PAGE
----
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ANALYSIS : ARTS SUPPORT: LACK OF RISKS

San Diego County Arts Writer

Despite the city’s reputation as home to high-tech industries that thrive on innovation, when it comes to support for innovation in the arts, San Diego businesses and financial institutions rarely make the connection between their own innovation and risk-taking and that required by the arts.

Most San Diego businesses underwrite arts events based on popular appeal. Instead of helping to bring contemporary music, theater and art to the public, most corporate philanthropic and marketing dollars are pumped into tried-and-true fare--like the San Diego Symphony’s summer pops concerts, Starlight’s staging of hit Broadway musicals of yesteryear and Shakespeare at the Old Globe Theatre.

Local firms have been decidedly reluctant to fund projects that smack of innovation. National corporations, however, have shown no such qualms, and have backed productions of new works at the Old Globe and the La Jolla Playhouse.

AT&T; has produced a major television and print advertising campaign for the La Jolla Playhouse’s new musical, “Shout Up a Morning.” It is tied to AT&T;'s marketing strategy to establish a presence in Southern California.

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Associating AT&T; with a world premiere by the progressive La Jolla Playhouse “portrays us as a company that’s in a different ballgame, a company that’s taking risks that it didn’t have to take five years ago in a monopoly environment,” said AT&T; Vice President William Clossey. Clossey heads the firm’s promotions in Southern California.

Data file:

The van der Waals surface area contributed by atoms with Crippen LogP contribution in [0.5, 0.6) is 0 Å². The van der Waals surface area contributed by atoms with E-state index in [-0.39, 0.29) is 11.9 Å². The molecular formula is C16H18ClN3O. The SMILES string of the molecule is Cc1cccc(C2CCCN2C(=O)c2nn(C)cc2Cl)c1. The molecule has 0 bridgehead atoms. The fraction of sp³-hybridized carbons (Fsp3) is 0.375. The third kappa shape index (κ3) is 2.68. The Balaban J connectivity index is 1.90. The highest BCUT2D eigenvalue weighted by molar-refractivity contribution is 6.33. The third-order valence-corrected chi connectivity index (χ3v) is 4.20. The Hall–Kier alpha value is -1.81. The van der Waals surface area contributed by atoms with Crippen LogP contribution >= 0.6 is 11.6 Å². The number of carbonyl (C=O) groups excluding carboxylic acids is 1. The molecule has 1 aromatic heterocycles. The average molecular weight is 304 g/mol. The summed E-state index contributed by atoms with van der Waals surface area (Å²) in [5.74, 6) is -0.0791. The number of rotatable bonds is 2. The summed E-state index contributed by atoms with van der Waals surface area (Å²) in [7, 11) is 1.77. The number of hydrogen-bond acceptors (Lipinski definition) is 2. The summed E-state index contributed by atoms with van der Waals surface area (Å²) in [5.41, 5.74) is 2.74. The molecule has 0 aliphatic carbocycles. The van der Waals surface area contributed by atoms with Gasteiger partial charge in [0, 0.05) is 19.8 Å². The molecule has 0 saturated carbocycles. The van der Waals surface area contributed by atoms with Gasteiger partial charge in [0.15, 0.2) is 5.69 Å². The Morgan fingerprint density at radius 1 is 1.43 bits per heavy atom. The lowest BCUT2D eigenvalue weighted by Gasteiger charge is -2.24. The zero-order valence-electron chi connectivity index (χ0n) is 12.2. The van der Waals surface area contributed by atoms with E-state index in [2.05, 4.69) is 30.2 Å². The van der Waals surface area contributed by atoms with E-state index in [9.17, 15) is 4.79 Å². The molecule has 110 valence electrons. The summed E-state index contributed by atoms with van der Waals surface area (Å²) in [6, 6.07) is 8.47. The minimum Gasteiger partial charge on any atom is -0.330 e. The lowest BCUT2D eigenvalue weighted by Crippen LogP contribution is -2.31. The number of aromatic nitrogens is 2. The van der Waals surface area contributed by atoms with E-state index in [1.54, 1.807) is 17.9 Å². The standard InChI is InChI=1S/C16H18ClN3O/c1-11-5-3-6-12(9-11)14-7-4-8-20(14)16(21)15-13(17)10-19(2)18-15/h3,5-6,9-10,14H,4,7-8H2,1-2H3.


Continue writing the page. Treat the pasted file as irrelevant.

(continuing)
The company will also underwrite any deficits incurred in the transfer of “Shout” to its AT&T; Performing Arts Festival at the Kennedy Center in Washington this summer.

AT&T; also is sponsoring a concert series for the Los Angeles Philharmonic, featuring works by six 20th-Century American composers. Its American Encore series pays for the costs of researching and rehearsing works that have not been played since their premieres.

Clossey said the firm’s support is diverse and includes such obviously no-risk events as the sold-out French Impressionist exhibit this summer at San Francisco’s M.H. de Young Memorial Museum.

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But in San Diego, a show’s potential popularity can be more important than quality or critical appraisal when a business decides to underwrite it. A $250,000 financing package for the Dr. Seuss exhibit at the San Diego Museum of Art was put together in a matter of weeks, an amazingly brief period, and included $50,000 each from two corporations. The show is described by museum director Steven Brezzo as “meaningful, popular and accessible.”

However, the last three exhibits at the La Jolla Museum of Contemporary Art, which historically draws smaller crowds than the Balboa Park museum, were underwritten by individuals or foundations, not by businesses.

One of the city’s top corporate contributors to the arts is Great American First Savings Bank. Great American primarily funds events which are likely to attract large crowds, such as Starlight and the pops concerts, chief executive Gordon Luce said. Last year, Great American helped underwrite the Old Globe Theatre’s 50th anniversary Jubilee Season as part of its own 100th anniversary celebration.